The exhibit in question is a short (3 minute) documentary film called “Cinderazahd: Behind the Veil” by Qatari-American filmmaker Sophia al-Maria, and is being shown as part of the wider exhibition, “In Spite of Ourselves: Approaching Documentary.” The film, apparently shot on a hand-held camera, shows a group of Qatari women and children getting ready for a wedding. Because the women are unveiled, al-Maria stipulated that the gallery could show the film only on the condition that men be prohibited from watching it. Cam McCracken, the gallery’s director, agreed to the stipulation and has not seen the film himself.
The decision to exclude men proved controversial . (“Dowse prepares for worst ahead of exhibit” read a headline in The Dominion Post.) The case caught my attention because I recently read Ontario’s Policy on Competing Human Rights which is designed to offer guidance on exactly these sorts of cases. What is to be done when one individual’s or organization’s rights conflict with – or appear to conflict with – those of another individual or organization? While all rights are absolute and no rights are more important than others according to Ontario law, the courts have also recognized that rights may have limits in some situations where they substantially interfere with the rights of others. The policy recommends mediation or some other form of alternative dispute resolution if parties cannot come to accommodation through other means.
New Zealand’s human rights policy also recommends mediation in the case of complaints, and a mediation was held between representatives of the gallery and Mr. Paul Young, the complainant. The details of the mediation are confidential, so all I am able to report is that no decision was reached on the legality of the ban, and the gallery acknowledged that they should have, “worked harder to ensure accurate information about the work, its cost, content and intent, was available to the public earlier.” (You can read their statement to the media here.)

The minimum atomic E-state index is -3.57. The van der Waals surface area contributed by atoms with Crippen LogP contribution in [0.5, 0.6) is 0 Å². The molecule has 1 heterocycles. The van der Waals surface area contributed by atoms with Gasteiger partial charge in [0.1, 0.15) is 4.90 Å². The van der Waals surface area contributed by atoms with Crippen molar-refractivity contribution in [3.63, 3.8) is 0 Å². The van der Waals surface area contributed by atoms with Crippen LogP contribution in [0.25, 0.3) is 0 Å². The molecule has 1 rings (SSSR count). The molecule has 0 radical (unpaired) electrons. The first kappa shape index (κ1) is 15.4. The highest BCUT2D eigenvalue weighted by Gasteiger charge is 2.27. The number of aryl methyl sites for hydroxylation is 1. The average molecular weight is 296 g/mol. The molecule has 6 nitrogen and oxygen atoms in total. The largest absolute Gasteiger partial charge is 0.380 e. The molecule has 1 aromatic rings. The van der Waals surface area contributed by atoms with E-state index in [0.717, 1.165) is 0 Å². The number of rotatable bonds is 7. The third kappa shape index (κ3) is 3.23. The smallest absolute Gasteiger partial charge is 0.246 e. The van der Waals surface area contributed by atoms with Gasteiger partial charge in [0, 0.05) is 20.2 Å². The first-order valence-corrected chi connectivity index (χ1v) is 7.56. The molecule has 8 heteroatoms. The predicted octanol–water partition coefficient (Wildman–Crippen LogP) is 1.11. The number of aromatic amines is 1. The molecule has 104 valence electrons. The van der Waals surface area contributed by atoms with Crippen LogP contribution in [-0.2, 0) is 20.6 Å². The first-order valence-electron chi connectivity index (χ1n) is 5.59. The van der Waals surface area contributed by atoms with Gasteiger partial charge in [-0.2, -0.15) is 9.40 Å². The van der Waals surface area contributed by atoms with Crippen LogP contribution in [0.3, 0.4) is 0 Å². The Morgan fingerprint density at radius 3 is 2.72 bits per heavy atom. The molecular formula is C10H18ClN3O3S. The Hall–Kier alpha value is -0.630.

While no one likes to be excluded, it must be admitted that being prevented from seeing a 3-minute film is a fairly minor violation of human rights on the scales of global injustice. And I can’t imagine that the film will start a trend such that men need to fear that their access to art will be compromised. The majority of artworld “gatekeepers” (critics, curators, gallery owners, collectors, etc.) are men and artists who want to be taken seriously will not make their work inaccessible to them.
Thinking about the controversy in New Zealand prompted me to think about some other ethical issues in the arts. What is an artist’s responsibility to the people she depicts? Did al-Maria inform her subjects that their wedding preparations would be the subject of a film that might be shown in an art gallery? Did they give their permission? Did she assure them that the film would not be seen by men, and if so, was this really something that she could guarantee? Is there a tension between an artist offering something as a work and at the same time invoking her moral rights to exclude certain people from viewing it?
One final thought: Displaying a work in a separate part of a gallery and restricting access to women and children is certainly one way of excluding certain viewers. Are there less obvious ways in which viewers may be excluded by the artworld? Do we give certain people the idea that “this is not for you” without saying so out loud? Is the language used to discuss art exclusionary? Some galleries (such as the Frick Collection and the Neue Galerie, both in New York City) deny access to children. While I can see reasons for and against excluding children from art galleries, doing so makes it much more difficult for parents to visit. High admission prices exclude those with limited disposable income. None of these may warrant a complaint to the human rights commission, but they may be just as exclusionary as a “women only” exhibit.